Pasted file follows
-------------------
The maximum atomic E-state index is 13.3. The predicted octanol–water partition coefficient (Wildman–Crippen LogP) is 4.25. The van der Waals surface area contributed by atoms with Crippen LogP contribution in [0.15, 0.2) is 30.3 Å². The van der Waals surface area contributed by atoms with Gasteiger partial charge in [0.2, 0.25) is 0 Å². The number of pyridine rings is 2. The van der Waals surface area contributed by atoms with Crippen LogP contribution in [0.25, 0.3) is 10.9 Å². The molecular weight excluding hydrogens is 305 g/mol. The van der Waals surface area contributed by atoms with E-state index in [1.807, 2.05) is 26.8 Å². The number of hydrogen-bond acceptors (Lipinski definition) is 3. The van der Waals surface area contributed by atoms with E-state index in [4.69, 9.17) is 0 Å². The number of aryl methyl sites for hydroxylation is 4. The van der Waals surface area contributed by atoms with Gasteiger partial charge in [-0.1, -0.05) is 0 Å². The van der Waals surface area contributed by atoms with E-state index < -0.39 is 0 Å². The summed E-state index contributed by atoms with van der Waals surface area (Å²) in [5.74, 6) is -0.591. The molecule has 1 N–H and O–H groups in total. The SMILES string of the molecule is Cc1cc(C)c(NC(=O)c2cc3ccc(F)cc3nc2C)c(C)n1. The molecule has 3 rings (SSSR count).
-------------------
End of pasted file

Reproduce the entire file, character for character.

The maximum atomic E-state index is 13.3. The predicted octanol–water partition coefficient (Wildman–Crippen LogP) is 4.25. The van der Waals surface area contributed by atoms with Crippen LogP contribution in [0.15, 0.2) is 30.3 Å². The van der Waals surface area contributed by atoms with Gasteiger partial charge in [0.2, 0.25) is 0 Å². The number of pyridine rings is 2. The van der Waals surface area contributed by atoms with Crippen LogP contribution in [0.25, 0.3) is 10.9 Å². The molecular weight excluding hydrogens is 305 g/mol. The van der Waals surface area contributed by atoms with E-state index in [1.807, 2.05) is 26.8 Å². The number of hydrogen-bond acceptors (Lipinski definition) is 3. The van der Waals surface area contributed by atoms with E-state index in [4.69, 9.17) is 0 Å². The number of aryl methyl sites for hydroxylation is 4. The van der Waals surface area contributed by atoms with Gasteiger partial charge in [-0.1, -0.05) is 0 Å². The van der Waals surface area contributed by atoms with E-state index < -0.39 is 0 Å². The summed E-state index contributed by atoms with van der Waals surface area (Å²) in [5.74, 6) is -0.591. The molecule has 1 N–H and O–H groups in total. The SMILES string of the molecule is Cc1cc(C)c(NC(=O)c2cc3ccc(F)cc3nc2C)c(C)n1. The molecule has 3 rings (SSSR count).